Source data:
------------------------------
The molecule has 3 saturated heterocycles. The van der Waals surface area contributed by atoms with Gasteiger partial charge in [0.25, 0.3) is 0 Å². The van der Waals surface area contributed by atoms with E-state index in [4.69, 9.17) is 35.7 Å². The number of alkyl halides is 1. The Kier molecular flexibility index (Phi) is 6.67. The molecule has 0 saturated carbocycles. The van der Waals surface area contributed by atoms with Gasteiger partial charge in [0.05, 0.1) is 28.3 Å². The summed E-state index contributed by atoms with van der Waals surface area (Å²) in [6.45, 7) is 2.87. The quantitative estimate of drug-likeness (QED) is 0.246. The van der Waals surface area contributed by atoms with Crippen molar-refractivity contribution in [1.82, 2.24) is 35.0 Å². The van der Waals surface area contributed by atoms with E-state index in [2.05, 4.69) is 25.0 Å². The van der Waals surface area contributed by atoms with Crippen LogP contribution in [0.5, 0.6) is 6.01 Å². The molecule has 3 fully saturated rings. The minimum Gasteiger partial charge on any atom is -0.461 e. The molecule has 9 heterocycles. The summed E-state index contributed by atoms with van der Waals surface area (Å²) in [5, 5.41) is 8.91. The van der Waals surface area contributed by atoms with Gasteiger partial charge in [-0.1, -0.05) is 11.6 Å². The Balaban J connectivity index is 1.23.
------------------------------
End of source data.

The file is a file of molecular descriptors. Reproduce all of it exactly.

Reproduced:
The molecule has 3 saturated heterocycles. The van der Waals surface area contributed by atoms with Gasteiger partial charge in [0.25, 0.3) is 0 Å². The van der Waals surface area contributed by atoms with E-state index in [4.69, 9.17) is 35.7 Å². The number of alkyl halides is 1. The Kier molecular flexibility index (Phi) is 6.67. The molecule has 0 saturated carbocycles. The van der Waals surface area contributed by atoms with Gasteiger partial charge in [0.05, 0.1) is 28.3 Å². The summed E-state index contributed by atoms with van der Waals surface area (Å²) in [6.45, 7) is 2.87. The quantitative estimate of drug-likeness (QED) is 0.246. The van der Waals surface area contributed by atoms with Crippen molar-refractivity contribution in [1.82, 2.24) is 35.0 Å². The van der Waals surface area contributed by atoms with E-state index in [2.05, 4.69) is 25.0 Å². The van der Waals surface area contributed by atoms with Crippen LogP contribution in [0.5, 0.6) is 6.01 Å². The molecule has 3 fully saturated rings. The minimum Gasteiger partial charge on any atom is -0.461 e. The molecule has 9 heterocycles. The summed E-state index contributed by atoms with van der Waals surface area (Å²) in [5, 5.41) is 8.91. The van der Waals surface area contributed by atoms with Gasteiger partial charge in [-0.1, -0.05) is 11.6 Å². The Balaban J connectivity index is 1.23.